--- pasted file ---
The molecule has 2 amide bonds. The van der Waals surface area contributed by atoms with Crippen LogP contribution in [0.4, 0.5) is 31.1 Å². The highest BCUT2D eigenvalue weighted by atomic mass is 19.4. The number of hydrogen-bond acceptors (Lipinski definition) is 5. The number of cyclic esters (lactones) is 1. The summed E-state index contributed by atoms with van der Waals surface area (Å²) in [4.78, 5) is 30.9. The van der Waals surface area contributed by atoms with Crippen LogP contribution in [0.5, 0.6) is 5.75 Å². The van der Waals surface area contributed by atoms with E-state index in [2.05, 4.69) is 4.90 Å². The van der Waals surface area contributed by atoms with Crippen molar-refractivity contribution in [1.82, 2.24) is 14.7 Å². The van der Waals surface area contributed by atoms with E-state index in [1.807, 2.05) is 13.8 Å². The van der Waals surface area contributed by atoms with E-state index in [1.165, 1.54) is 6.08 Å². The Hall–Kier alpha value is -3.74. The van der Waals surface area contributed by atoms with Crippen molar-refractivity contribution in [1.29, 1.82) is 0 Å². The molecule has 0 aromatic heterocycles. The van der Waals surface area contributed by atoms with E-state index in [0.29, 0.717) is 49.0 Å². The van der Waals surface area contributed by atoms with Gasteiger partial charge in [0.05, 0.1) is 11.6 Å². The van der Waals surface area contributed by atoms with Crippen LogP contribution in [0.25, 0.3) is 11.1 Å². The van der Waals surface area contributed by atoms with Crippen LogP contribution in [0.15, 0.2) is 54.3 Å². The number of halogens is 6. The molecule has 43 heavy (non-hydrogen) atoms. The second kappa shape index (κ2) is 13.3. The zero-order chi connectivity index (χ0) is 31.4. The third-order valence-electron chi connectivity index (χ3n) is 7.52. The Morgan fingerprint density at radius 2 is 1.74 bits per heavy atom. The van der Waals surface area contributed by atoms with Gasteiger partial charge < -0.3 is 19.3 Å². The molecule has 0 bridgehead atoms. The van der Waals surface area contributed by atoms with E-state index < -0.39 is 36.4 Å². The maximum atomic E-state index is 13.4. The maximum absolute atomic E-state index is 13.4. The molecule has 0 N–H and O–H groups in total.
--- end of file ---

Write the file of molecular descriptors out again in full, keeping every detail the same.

The molecule has 2 amide bonds. The van der Waals surface area contributed by atoms with Crippen LogP contribution in [0.4, 0.5) is 31.1 Å². The highest BCUT2D eigenvalue weighted by atomic mass is 19.4. The number of hydrogen-bond acceptors (Lipinski definition) is 5. The number of cyclic esters (lactones) is 1. The summed E-state index contributed by atoms with van der Waals surface area (Å²) in [4.78, 5) is 30.9. The van der Waals surface area contributed by atoms with Crippen LogP contribution in [0.5, 0.6) is 5.75 Å². The van der Waals surface area contributed by atoms with E-state index in [2.05, 4.69) is 4.90 Å². The van der Waals surface area contributed by atoms with Crippen molar-refractivity contribution in [1.82, 2.24) is 14.7 Å². The van der Waals surface area contributed by atoms with E-state index in [1.807, 2.05) is 13.8 Å². The van der Waals surface area contributed by atoms with E-state index in [1.165, 1.54) is 6.08 Å². The Hall–Kier alpha value is -3.74. The van der Waals surface area contributed by atoms with Crippen molar-refractivity contribution in [1.29, 1.82) is 0 Å². The molecule has 0 aromatic heterocycles. The van der Waals surface area contributed by atoms with E-state index in [0.29, 0.717) is 49.0 Å². The van der Waals surface area contributed by atoms with Gasteiger partial charge in [0.05, 0.1) is 11.6 Å². The van der Waals surface area contributed by atoms with Crippen LogP contribution in [0.25, 0.3) is 11.1 Å². The van der Waals surface area contributed by atoms with Crippen LogP contribution in [0.15, 0.2) is 54.3 Å². The number of halogens is 6. The molecule has 43 heavy (non-hydrogen) atoms. The second kappa shape index (κ2) is 13.3. The zero-order chi connectivity index (χ0) is 31.4. The third-order valence-electron chi connectivity index (χ3n) is 7.52. The Morgan fingerprint density at radius 2 is 1.74 bits per heavy atom. The van der Waals surface area contributed by atoms with Gasteiger partial charge < -0.3 is 19.3 Å². The molecule has 0 bridgehead atoms. The van der Waals surface area contributed by atoms with E-state index < -0.39 is 36.4 Å². The maximum atomic E-state index is 13.4. The maximum absolute atomic E-state index is 13.4. The molecule has 0 N–H and O–H groups in total.